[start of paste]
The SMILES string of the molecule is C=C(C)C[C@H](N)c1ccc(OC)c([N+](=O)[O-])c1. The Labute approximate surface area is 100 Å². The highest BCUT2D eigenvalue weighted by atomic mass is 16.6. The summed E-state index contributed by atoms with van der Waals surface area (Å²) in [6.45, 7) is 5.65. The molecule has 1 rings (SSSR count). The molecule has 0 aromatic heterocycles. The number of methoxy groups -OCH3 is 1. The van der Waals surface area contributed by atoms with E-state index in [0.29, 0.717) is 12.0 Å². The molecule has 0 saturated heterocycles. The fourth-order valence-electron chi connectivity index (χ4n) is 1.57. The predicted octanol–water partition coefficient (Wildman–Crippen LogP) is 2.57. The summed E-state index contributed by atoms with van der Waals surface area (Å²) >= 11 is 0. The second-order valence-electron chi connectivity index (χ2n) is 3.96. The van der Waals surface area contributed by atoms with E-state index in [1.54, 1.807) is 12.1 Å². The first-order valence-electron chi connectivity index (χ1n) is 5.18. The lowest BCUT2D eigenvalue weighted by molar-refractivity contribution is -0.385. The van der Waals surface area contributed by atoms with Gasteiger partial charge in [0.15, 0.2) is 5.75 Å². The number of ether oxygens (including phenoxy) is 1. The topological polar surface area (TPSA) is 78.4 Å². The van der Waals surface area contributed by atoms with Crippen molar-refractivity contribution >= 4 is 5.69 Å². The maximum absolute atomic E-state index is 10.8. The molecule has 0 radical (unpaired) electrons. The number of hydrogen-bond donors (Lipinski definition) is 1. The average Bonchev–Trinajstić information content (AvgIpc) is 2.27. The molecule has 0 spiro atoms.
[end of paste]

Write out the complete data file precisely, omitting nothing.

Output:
The SMILES string of the molecule is C=C(C)C[C@H](N)c1ccc(OC)c([N+](=O)[O-])c1. The Labute approximate surface area is 100 Å². The highest BCUT2D eigenvalue weighted by atomic mass is 16.6. The summed E-state index contributed by atoms with van der Waals surface area (Å²) in [6.45, 7) is 5.65. The molecule has 1 rings (SSSR count). The molecule has 0 aromatic heterocycles. The number of methoxy groups -OCH3 is 1. The van der Waals surface area contributed by atoms with E-state index in [0.29, 0.717) is 12.0 Å². The molecule has 0 saturated heterocycles. The fourth-order valence-electron chi connectivity index (χ4n) is 1.57. The predicted octanol–water partition coefficient (Wildman–Crippen LogP) is 2.57. The summed E-state index contributed by atoms with van der Waals surface area (Å²) >= 11 is 0. The second-order valence-electron chi connectivity index (χ2n) is 3.96. The van der Waals surface area contributed by atoms with E-state index in [1.54, 1.807) is 12.1 Å². The first-order valence-electron chi connectivity index (χ1n) is 5.18. The lowest BCUT2D eigenvalue weighted by molar-refractivity contribution is -0.385. The van der Waals surface area contributed by atoms with Gasteiger partial charge in [0.15, 0.2) is 5.75 Å². The number of ether oxygens (including phenoxy) is 1. The topological polar surface area (TPSA) is 78.4 Å². The van der Waals surface area contributed by atoms with Crippen molar-refractivity contribution >= 4 is 5.69 Å². The maximum absolute atomic E-state index is 10.8. The molecule has 0 radical (unpaired) electrons. The number of hydrogen-bond donors (Lipinski definition) is 1. The average Bonchev–Trinajstić information content (AvgIpc) is 2.27. The molecule has 0 spiro atoms.